Christian Stigloher is a molecular cell biologist and electron microscopist. The main focus of his research have been neurons, from early development as progenitor cells to the final differentiated state with functional synapses. He studied biology at the University of Würzburg and Duke University, North Carolina, USA. Christian’s doctoral thesis project in the laboratory of Laure Bally-Cuif at the Helmholtz Center Munich and the Technical University Munich was focused on the molecular biology and cellular behavior of neural progenitor cells using zebrafish as model organism. He then went as postdoctoral fellow to Jean-Louis Bessereau’s laboratory at the Ecole Normale Superieure in Paris, France, where he changed topic and focused on to the nervous system of the nematode C. elegans as model for molecular and ultrastructural analysis of synaptic architecture and function. Since 2012 Christian Stigloher is Juniorprofessor for Microscopy at the Biocenter of the Julius-Maximilians-University Würzburg.
Christian is particularly interested in understanding the dynamic behavior and architecture of cells and to combine this information with the molecular factors at play. He used zebrafish as model to unravel molecular components of an early patterning process in the nervous system that separates the eye field from the telencephalic progenitor pool. Vertebrate brains crucially rely on neural progenitor pools as source of undifferentiated and proliferating cells during development and partly also throughout life-time. He then focused on the molecular processes regulating the neural progenitor pool at the midbrain-hindbrain boundary (MHB) where he participated in a project that discovered a novel microRNA mediated process that regulates the MHB progenitor pool. As postdoc he then went on to use the small nematode C. elegans as model organism to study structure and function of chemical synapses, fine structured cellular junctions that allow communication between neurons themselves and neurons and muscle cells. As postdoctoral-fellow he learned to apply advanced electron microscopy techniques such as high pressure freezing and established electron tomography as tool to study synaptic architecture at the nanoscale in 3D. A special interest of his research is to combine microscopy techniques in a so called correlated light and electron microscopy (CLEM) approach. Thereby one can profit from the advantages of both techniques, allowing access to ultrastructural information with the knowledge of the localization of molecular factors.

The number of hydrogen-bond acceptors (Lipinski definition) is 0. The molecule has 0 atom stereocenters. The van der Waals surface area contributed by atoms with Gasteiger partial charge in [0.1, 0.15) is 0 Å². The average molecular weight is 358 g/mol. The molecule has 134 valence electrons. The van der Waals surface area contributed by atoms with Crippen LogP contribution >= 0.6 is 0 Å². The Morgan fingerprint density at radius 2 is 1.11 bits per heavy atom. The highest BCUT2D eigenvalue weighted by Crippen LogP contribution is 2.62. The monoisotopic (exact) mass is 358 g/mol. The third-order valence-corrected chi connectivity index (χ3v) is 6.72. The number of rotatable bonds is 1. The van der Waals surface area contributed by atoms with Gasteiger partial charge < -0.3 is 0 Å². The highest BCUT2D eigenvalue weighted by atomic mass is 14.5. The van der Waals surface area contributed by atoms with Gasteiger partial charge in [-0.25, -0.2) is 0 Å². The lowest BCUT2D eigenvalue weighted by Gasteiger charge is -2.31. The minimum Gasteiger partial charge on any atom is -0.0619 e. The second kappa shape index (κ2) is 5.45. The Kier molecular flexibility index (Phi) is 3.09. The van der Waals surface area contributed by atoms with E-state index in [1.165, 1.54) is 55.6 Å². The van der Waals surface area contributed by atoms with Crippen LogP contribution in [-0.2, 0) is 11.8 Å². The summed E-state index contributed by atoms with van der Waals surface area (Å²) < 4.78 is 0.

Five important publications:
1) Stigloher C, Ninkovic J, Laplante M, Geling A, Tannhäuser B, Topp S, Kikuta H, Becker TS, Houart C, Bally-Cuif L. (2006) Segregation of telencephalic and eye-field identities inside the zebrafish forebrain territory is controlled by Rx3. Development, 133(15):2925-35.
2) Leucht C*, Stigloher C*, Wizenmann A, Klafke R, Folchert A, Bally-Cuif L. (2008) (* joint first authorship) MicroRNA-9 directs late organizer activity of the midbrain-hindbrain boundary. Nature Neuroscience, 11(6):641-8.
3) Stigloher C, Zhan H, Zhen M, Richmond JE and Bessereau JL. (2011) The Presynaptic Dense Projection of the Caenorhabiditis elegans Cholinergic Neuromuscular Junction Localizes Synaptic Vesicles at the Active Zone through SYD-2/Liprin and UNC-10/RIM-Dependent Interactions. The Journal of Neuroscience, 23;31(12):4388-96.
4) Markert SM, Britz S, Proppert S, Lang M, Witvliet D, Mulcahy B, Sauer M, Zhen M, Bessereau JL, Stigloher C. (2016) Filling the gap: adding super-resolution to array tomography for correlated ultrastructural and molecular identification of electrical synapses at the C. elegans connectome. Neurophotonics, 3(4):041802.
5) Kaltdorf KV, Schulze K, Helmprobst F, Kollmannsberger P, Dandekar T, Stigloher C. (2017) FIJI Macro 3D ART VeSElecT: 3D Automated Reconstruction Tool for Vesicle Structures of Electron Tomograms. PLoS Computational Biology, 13(1):e1005317.